After a too long hiatus, our popular list of things that we see go wrong on a regular basis is back. As I’m sat here writing this, I’ve obviously not had a dollar for every time that I’ve heard the following. I can only hope…
“An attacker wouldn’t know that”. Attackers are sneaky people. They generally know more than you think, and unfortunately for those defending against them they have time on their side. With enough effort and desire to compromise something, an attacker will know what they need to.
“We don’t store unencrypted credit card data anywhere”. This one always makes us raise our eyebrows. If we had a dollar for every time somebody said this alone we would retire to our private island somewhere nice and warm and spend the rest of our days sipping mojitos and smoking Cuban cigars.
“We have a web application firewall, we’re safe”. Good security practice is all about defence in depth and implemented smart. No security product or appliance is a magical silver bullet that will make your problems go away. A wise man once said that rather than buying a single security appliance, people would be better off buying a Ferrari as a company pool car – TCO would be similar to an enterprise grade appliance over a 2-3 year period and there would probably be a better return to the company. (Happier security staff!).
“If something did happen, we’d only be down for a short time”. Potential downtime is just one impact of a compromise. Other impacts are loss of data, a lack of system integrity and time to fix the underlying problem. While an organisation may only be ‘down’ for a short period of time after a compromise, the financial and ongoing intangible impacts can be very significant.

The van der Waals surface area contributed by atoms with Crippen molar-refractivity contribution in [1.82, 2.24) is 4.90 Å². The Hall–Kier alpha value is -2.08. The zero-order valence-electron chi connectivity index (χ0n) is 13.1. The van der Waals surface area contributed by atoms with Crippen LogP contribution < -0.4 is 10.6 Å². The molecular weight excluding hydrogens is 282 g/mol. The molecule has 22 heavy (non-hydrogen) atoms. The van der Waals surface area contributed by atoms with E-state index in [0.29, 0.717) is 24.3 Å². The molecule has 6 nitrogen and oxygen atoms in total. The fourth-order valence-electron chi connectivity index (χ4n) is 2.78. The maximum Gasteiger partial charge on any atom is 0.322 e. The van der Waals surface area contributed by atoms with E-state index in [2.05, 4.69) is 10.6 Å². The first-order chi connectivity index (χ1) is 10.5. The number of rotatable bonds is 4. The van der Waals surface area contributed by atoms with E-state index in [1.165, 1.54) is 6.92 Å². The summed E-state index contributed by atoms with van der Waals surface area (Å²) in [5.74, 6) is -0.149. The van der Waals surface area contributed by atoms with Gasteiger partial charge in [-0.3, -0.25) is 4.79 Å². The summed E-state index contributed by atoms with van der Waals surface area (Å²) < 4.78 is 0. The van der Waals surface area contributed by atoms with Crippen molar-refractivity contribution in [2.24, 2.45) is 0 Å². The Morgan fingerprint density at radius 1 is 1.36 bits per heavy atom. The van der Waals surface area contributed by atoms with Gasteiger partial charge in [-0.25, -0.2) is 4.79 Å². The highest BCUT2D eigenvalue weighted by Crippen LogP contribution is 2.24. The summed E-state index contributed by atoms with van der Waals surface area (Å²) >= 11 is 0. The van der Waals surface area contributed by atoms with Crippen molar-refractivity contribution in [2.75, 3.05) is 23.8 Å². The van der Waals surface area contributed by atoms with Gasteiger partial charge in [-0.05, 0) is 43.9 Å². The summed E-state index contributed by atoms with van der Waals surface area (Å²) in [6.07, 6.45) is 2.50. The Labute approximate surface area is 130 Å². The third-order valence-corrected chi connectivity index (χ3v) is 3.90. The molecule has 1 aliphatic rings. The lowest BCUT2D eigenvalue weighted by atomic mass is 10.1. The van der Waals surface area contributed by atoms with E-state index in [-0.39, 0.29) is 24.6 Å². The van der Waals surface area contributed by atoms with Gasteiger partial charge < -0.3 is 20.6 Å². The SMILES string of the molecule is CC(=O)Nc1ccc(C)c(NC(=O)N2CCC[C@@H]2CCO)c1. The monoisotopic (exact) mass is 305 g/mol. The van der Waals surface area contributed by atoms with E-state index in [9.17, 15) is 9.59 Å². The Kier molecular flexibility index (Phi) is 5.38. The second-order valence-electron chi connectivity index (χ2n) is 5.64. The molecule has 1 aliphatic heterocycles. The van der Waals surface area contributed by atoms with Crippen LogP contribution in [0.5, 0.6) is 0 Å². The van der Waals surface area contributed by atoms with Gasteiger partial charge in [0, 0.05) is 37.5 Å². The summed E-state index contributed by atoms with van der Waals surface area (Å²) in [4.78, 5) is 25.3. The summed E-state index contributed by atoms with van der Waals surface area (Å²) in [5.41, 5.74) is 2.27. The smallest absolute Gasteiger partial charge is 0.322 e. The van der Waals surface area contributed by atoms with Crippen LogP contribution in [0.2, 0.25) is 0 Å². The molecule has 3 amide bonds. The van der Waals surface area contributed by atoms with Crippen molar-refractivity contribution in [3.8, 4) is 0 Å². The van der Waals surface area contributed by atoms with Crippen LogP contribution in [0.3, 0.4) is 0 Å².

“I’ll send the password in another email”. Please don’t send me an encrypted attachment in an e-mail, then send the password in another e-mail. It defeats the point of the exercise. Any information needed to decrypt sensitive data should be sent out of band – either in person, verbally or if it’s a short enough passphrase, sending it by SMS may be appropriate.
“We’re not a bank, we don’t need to be that secure”. An organisation may not have data that would be important to an attacker, but they have resources – it may be a wireless network or computer system used to launch attacks from. You don’t need to be at the big end of town to be a target for an attacker.
“We’ve had this site tested before. You won’t find anything”. Security is a journey, not a destination. Don’t you love these old clichés? Sorry, but it had to be said. Any penetration test, audit or security assessment is only a point in time view. New code gets rolled out and new attacks are discovered on an all too regular basis. If systems and applications were secure because they were tested once, sysadmins would have a pretty boring patch Tuesday once a month.
“We’ve never been hacked before”. If you know that you’ve been successfully compromised, it’s quite likely that you’ve been compromised previously and just haven’t noticed.
“It’s a security product, it must be secure!”. A product designed to improve the security posture of an environment isn’t necessarily secure itself. Many ‘security appliances’ are based on commodity operating systems. For stability, they may not be upgraded on a regular basis. As anything on top of the standard operating system has to be custom written, there’s always the good chance that ‘unintended functionality’ favoured by attackers and penetration testers alike will be introduced.
“We’ll test it next time”. No you won’t. Actually, that’s probably a bit rude of me. A system or environment may well have security testing performed against it once it’s in production but making any fundamental architectural changes at this late stage is often received very negatively due to the cost of implementing them and also of any potential downtime.
Until next time…
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